We participated in the Southern Region Meeting on Adolescent Sexuality and the Law hosted by Tulir and PLD. This was part of a series of consultations, that bring together intersectional concerns relating to adolescent sexuality, to see how these interact with each other and advance rights and protections of young persons. It seeks to engage diverse stakeholders within women’s, children’s, queer and sexual health rights organisations, to commit to a comprehensive framework that is able to affirm evolving capacities of adolescents, their agency and consent, as an integral part of child rights. The shift to rights protection, particularly in relation to adolescent consensual relations, assumes urgency in the context of an increasing criminalisation that renders young lives most vulnerable to policing and persecution, while denying them confidential quality services. Below, are some of the notes from a break out group on Sexuality and Comprehensive Sexuality Education we engaged in.
Age of consent plays a role under the law, but the group specifically acknowledged that factors such as upbringing without agency and the internalized bias (cognitive and non-cognitive) play a role in determining individual capacity to consent. The group unanimously decided and acknowledged that an individual is legally capable of consent only at the point where they are capable of exercising decision-making power.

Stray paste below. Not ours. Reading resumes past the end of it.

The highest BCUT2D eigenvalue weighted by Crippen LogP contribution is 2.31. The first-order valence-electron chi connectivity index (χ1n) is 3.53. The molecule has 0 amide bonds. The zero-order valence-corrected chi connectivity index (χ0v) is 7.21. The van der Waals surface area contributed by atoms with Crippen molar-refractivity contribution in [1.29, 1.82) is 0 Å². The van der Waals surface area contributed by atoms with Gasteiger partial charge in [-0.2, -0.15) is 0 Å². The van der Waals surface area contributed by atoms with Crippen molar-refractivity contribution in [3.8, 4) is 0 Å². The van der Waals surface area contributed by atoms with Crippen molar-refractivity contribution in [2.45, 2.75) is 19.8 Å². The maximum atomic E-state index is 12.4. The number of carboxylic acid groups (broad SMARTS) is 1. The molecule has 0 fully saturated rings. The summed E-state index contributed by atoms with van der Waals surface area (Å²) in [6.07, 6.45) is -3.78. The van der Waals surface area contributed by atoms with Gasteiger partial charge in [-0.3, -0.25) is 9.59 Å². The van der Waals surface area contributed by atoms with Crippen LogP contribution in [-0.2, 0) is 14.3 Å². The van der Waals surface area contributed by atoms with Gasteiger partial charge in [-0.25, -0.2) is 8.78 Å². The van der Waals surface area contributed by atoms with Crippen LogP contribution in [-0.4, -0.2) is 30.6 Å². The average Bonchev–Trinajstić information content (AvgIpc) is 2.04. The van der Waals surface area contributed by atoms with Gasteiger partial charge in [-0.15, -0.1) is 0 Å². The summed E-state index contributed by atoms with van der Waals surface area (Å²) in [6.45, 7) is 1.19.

Challenges encountered by this group specifically related to structures. Right from the inception where the participants are obliged to deal with administrative staff and heads of institution in order to be able to work with students, to the question of putting the onus of reporting an incident on the child so as to activate the legal infrastructure in their favour, and eventually, to the “what next” scenario, structures play major roles. In many instances, a child may speak up and report – but what happens thereafter remains questionable. In one of the cases discussed, the group talked about how a group of parents had voluntarily withdrawn cases charging sexual abuse against an institution simply because putting that institution under would have meant that their children would have no facilities to access.